Sunday, April 3, 2011

District 9 (2009)

I found this South African sci-fi picture to be a rare combination of ideas, action, pathos, and thrills. Subsequent viewings haven't changed my opinion at all on that score (minor plotholes aside); it delivers in a way few films of its type ever have. Know what else is pretty rare about District 9? It breaches the subject of humans and aliens having sex. If you think about it, absent Earth Man and Space Girl Captain Kirk-type relationships, humans and (non human-looking) aliens almost never get it on in sci-fi movies, presumably because it would squick most people out.

Notice that, even in Avatar (which also came out in 2009, and has since inspired more than its fair share of slash fiction and porny cartoons on the internet), the sex depicted is still strictly Na'vi on Na'vi. It only seems like it's inter-species because one of those alien bodies had a human 'mind' inside doing the thinking for it. The hero's permanent adoption of Na'vi form at the film's conclusion ensures ten foot tall Neytiri will never have to contend with Jake's tiny human penis and no actual real human-alien sex will ever be happening.

District 9, on the other hand, depicts a world in which we are told horny alien "prawns" engage in some kind of sex with female Nigerian prostitutes, presumably in exchange for alien weaponry. Does this mean handjobs? Fellatio? Around the world? Do the aliens get erections? We do see one urinating. The mind of the viewer must fill in the blanks for themselves as we never do see any S-E-X happen onscreen.

Such a relaxed attitude towards alien-human nookie seems to apply strictly to human women however (and will any human women really be surprised to hear that?). When the government makes Wikus (the films' protagonist) a fugitive, the first thing they do is have the media inform the populace that Wikus has been buggering "prawns", has contacted an "alien sexual disease", and can infect others up to 20M away. Why, they even mock-up a picture of Wikus in flagrante delicto!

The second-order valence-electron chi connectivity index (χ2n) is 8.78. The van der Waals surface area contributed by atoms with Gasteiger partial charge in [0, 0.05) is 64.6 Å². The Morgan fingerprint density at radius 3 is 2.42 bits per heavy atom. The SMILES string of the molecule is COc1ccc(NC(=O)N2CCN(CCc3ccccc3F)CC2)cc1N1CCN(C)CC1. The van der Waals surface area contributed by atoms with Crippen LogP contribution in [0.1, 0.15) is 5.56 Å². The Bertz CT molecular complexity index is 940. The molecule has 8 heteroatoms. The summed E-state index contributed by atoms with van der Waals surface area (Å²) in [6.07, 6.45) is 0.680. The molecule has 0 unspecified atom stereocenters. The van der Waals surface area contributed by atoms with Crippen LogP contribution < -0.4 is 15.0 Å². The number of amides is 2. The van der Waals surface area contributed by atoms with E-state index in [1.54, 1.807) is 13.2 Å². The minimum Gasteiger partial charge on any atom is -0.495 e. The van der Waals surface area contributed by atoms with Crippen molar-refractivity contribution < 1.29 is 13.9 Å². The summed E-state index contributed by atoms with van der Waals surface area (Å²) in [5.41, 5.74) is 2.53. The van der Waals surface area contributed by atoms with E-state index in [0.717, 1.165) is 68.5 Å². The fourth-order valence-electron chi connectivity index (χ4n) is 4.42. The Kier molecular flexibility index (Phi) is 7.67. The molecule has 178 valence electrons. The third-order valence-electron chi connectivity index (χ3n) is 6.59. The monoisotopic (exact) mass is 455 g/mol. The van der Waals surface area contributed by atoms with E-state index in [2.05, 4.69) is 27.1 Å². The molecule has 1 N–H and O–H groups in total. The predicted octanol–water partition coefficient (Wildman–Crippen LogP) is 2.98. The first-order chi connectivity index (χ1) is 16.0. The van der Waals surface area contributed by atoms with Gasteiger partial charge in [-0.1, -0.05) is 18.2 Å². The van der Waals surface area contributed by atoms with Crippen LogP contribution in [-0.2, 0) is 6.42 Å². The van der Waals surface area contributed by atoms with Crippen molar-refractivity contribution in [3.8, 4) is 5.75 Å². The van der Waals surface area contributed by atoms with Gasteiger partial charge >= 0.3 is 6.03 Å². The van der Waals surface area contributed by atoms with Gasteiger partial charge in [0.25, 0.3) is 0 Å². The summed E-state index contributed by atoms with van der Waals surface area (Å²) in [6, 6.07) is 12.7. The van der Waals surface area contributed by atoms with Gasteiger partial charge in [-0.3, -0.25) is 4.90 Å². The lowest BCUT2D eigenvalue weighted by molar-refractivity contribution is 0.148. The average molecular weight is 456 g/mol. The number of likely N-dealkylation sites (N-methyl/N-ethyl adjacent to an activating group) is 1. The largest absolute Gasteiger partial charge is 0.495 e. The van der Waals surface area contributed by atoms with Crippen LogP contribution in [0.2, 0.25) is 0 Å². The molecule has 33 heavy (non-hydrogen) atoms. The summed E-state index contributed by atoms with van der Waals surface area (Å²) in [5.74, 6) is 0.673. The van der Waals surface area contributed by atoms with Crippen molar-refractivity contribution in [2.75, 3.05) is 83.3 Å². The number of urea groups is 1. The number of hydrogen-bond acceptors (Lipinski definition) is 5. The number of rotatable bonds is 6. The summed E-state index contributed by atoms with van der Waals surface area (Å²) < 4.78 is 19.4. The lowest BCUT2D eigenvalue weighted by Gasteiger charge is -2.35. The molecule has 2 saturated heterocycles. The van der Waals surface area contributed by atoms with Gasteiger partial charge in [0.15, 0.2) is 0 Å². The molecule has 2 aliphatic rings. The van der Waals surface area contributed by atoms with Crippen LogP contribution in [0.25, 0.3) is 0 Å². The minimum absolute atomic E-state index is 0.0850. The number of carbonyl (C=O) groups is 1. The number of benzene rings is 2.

It's not just those outside the camp who are amazed and disgusted by the idea that Wikus has been having sex with aliens though. When he attempts to buy weapons from Nigerian gangsters (the guys controlling the alien-human prostitution, remember), the man he approaches is interested only in Wikus' dirty laundry; "how did you do this one, my man", he marvels, holding up the offending image in a magazine, "doggy style with a demon. You're one brave white man. Were you wearing a condom?"

The film plays with our ideas of what is normal, abnormal, right or wrong. As Wikus changes physically, he undergoes a mental change as well, coming to view the "prawns" as (at least including) intelligent individuals of worth, while MNU, the company he previously worked for, are revealed as the real villains in the situation.

Is the greater perversion human-alien sex, Wikus' transformation, his integration into the alien community, the aliens themselves? -- or is it isolation and containment, aborting fetuses en masse with a flamethrower, indiscriminate slaughter, and the sort of human experiments that cause "prawn" Christopher Johnson to pause and lower his weapon in shocked disbelief?


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